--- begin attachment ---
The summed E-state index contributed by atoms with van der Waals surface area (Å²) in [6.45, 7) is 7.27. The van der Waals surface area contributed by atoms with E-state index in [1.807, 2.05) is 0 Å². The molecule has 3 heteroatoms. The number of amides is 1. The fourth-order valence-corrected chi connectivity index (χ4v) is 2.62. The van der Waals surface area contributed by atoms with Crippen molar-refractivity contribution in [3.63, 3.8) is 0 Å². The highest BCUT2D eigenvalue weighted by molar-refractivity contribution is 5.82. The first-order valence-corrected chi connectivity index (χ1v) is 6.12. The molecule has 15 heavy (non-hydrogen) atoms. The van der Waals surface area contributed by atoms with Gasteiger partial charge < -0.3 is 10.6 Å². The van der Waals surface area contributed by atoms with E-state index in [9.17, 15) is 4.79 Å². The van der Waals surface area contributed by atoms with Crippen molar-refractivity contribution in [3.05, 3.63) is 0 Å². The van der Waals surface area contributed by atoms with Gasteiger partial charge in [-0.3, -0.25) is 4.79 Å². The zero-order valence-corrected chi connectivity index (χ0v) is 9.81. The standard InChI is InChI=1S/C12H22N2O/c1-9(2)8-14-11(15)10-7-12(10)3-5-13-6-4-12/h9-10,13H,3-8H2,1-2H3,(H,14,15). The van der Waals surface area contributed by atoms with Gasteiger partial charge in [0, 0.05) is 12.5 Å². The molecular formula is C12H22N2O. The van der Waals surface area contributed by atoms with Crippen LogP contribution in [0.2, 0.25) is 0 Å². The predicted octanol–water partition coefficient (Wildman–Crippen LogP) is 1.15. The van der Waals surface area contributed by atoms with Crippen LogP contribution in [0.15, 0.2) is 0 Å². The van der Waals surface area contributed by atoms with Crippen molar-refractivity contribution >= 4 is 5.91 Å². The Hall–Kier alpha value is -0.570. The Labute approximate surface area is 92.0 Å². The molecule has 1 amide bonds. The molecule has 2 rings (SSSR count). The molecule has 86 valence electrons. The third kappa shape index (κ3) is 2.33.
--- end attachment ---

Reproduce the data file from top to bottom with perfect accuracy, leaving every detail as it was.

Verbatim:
The summed E-state index contributed by atoms with van der Waals surface area (Å²) in [6.45, 7) is 7.27. The van der Waals surface area contributed by atoms with E-state index in [1.807, 2.05) is 0 Å². The molecule has 3 heteroatoms. The number of amides is 1. The fourth-order valence-corrected chi connectivity index (χ4v) is 2.62. The van der Waals surface area contributed by atoms with Crippen molar-refractivity contribution in [3.63, 3.8) is 0 Å². The highest BCUT2D eigenvalue weighted by molar-refractivity contribution is 5.82. The first-order valence-corrected chi connectivity index (χ1v) is 6.12. The molecule has 15 heavy (non-hydrogen) atoms. The van der Waals surface area contributed by atoms with Gasteiger partial charge < -0.3 is 10.6 Å². The van der Waals surface area contributed by atoms with E-state index in [9.17, 15) is 4.79 Å². The van der Waals surface area contributed by atoms with Crippen molar-refractivity contribution in [3.05, 3.63) is 0 Å². The van der Waals surface area contributed by atoms with Gasteiger partial charge in [-0.3, -0.25) is 4.79 Å². The zero-order valence-corrected chi connectivity index (χ0v) is 9.81. The standard InChI is InChI=1S/C12H22N2O/c1-9(2)8-14-11(15)10-7-12(10)3-5-13-6-4-12/h9-10,13H,3-8H2,1-2H3,(H,14,15). The van der Waals surface area contributed by atoms with Gasteiger partial charge in [0, 0.05) is 12.5 Å². The molecular formula is C12H22N2O. The van der Waals surface area contributed by atoms with Crippen LogP contribution in [0.2, 0.25) is 0 Å². The predicted octanol–water partition coefficient (Wildman–Crippen LogP) is 1.15. The van der Waals surface area contributed by atoms with Crippen LogP contribution in [0.15, 0.2) is 0 Å². The van der Waals surface area contributed by atoms with Crippen molar-refractivity contribution >= 4 is 5.91 Å². The Hall–Kier alpha value is -0.570. The Labute approximate surface area is 92.0 Å². The molecule has 1 amide bonds. The molecule has 2 rings (SSSR count). The molecule has 86 valence electrons. The third kappa shape index (κ3) is 2.33.